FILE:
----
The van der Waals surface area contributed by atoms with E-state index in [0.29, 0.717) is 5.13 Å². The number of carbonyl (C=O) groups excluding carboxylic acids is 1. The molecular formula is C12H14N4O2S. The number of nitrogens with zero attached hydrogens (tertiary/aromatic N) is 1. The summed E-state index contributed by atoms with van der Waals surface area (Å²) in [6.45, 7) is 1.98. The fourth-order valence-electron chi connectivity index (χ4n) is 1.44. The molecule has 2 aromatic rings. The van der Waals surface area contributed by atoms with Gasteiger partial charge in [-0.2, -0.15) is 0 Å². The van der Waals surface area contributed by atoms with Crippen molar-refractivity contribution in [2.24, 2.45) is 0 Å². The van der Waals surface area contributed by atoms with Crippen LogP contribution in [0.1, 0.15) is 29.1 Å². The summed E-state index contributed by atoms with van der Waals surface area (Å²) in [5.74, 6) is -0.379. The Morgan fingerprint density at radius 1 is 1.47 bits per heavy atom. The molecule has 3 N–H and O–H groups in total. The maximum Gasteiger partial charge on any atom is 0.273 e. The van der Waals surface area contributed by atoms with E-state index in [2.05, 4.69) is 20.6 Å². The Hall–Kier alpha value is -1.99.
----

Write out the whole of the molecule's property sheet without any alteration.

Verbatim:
The van der Waals surface area contributed by atoms with E-state index in [0.29, 0.717) is 5.13 Å². The number of carbonyl (C=O) groups excluding carboxylic acids is 1. The molecular formula is C12H14N4O2S. The number of nitrogens with zero attached hydrogens (tertiary/aromatic N) is 1. The summed E-state index contributed by atoms with van der Waals surface area (Å²) in [6.45, 7) is 1.98. The fourth-order valence-electron chi connectivity index (χ4n) is 1.44. The molecule has 2 aromatic rings. The van der Waals surface area contributed by atoms with Gasteiger partial charge in [-0.2, -0.15) is 0 Å². The van der Waals surface area contributed by atoms with Crippen molar-refractivity contribution in [2.24, 2.45) is 0 Å². The van der Waals surface area contributed by atoms with Crippen LogP contribution in [0.1, 0.15) is 29.1 Å². The summed E-state index contributed by atoms with van der Waals surface area (Å²) in [5.74, 6) is -0.379. The Morgan fingerprint density at radius 1 is 1.47 bits per heavy atom. The molecule has 3 N–H and O–H groups in total. The maximum Gasteiger partial charge on any atom is 0.273 e. The van der Waals surface area contributed by atoms with E-state index in [2.05, 4.69) is 20.6 Å². The Hall–Kier alpha value is -1.99.